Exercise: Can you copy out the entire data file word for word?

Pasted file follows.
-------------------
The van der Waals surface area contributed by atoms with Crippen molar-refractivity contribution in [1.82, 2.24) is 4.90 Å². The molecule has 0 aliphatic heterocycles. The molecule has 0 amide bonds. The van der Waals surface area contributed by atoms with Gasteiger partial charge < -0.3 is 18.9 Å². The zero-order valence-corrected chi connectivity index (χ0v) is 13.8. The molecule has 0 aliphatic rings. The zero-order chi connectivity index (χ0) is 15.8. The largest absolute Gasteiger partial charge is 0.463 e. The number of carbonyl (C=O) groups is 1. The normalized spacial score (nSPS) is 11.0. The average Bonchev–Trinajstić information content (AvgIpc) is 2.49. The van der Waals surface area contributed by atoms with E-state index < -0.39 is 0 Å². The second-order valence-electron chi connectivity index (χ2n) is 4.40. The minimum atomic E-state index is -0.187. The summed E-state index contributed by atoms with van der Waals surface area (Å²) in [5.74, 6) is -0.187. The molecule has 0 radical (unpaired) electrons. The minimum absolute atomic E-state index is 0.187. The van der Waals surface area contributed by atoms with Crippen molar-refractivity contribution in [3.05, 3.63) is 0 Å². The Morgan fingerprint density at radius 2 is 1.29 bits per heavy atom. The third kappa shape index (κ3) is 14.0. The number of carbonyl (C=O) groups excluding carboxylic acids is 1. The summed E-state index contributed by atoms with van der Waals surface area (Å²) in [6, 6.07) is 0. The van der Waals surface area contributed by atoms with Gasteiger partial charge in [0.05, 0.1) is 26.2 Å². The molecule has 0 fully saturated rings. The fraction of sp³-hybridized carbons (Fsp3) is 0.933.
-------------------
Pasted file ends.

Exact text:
The van der Waals surface area contributed by atoms with Crippen molar-refractivity contribution in [1.82, 2.24) is 4.90 Å². The molecule has 0 aliphatic heterocycles. The molecule has 0 amide bonds. The van der Waals surface area contributed by atoms with Gasteiger partial charge < -0.3 is 18.9 Å². The zero-order valence-corrected chi connectivity index (χ0v) is 13.8. The molecule has 0 aliphatic rings. The zero-order chi connectivity index (χ0) is 15.8. The largest absolute Gasteiger partial charge is 0.463 e. The number of carbonyl (C=O) groups is 1. The normalized spacial score (nSPS) is 11.0. The average Bonchev–Trinajstić information content (AvgIpc) is 2.49. The van der Waals surface area contributed by atoms with E-state index < -0.39 is 0 Å². The second-order valence-electron chi connectivity index (χ2n) is 4.40. The minimum atomic E-state index is -0.187. The summed E-state index contributed by atoms with van der Waals surface area (Å²) in [5.74, 6) is -0.187. The molecule has 0 radical (unpaired) electrons. The minimum absolute atomic E-state index is 0.187. The van der Waals surface area contributed by atoms with Crippen molar-refractivity contribution in [3.05, 3.63) is 0 Å². The Morgan fingerprint density at radius 2 is 1.29 bits per heavy atom. The third kappa shape index (κ3) is 14.0. The number of carbonyl (C=O) groups excluding carboxylic acids is 1. The summed E-state index contributed by atoms with van der Waals surface area (Å²) in [6, 6.07) is 0. The van der Waals surface area contributed by atoms with Gasteiger partial charge in [0.05, 0.1) is 26.2 Å². The molecule has 0 fully saturated rings. The fraction of sp³-hybridized carbons (Fsp3) is 0.933.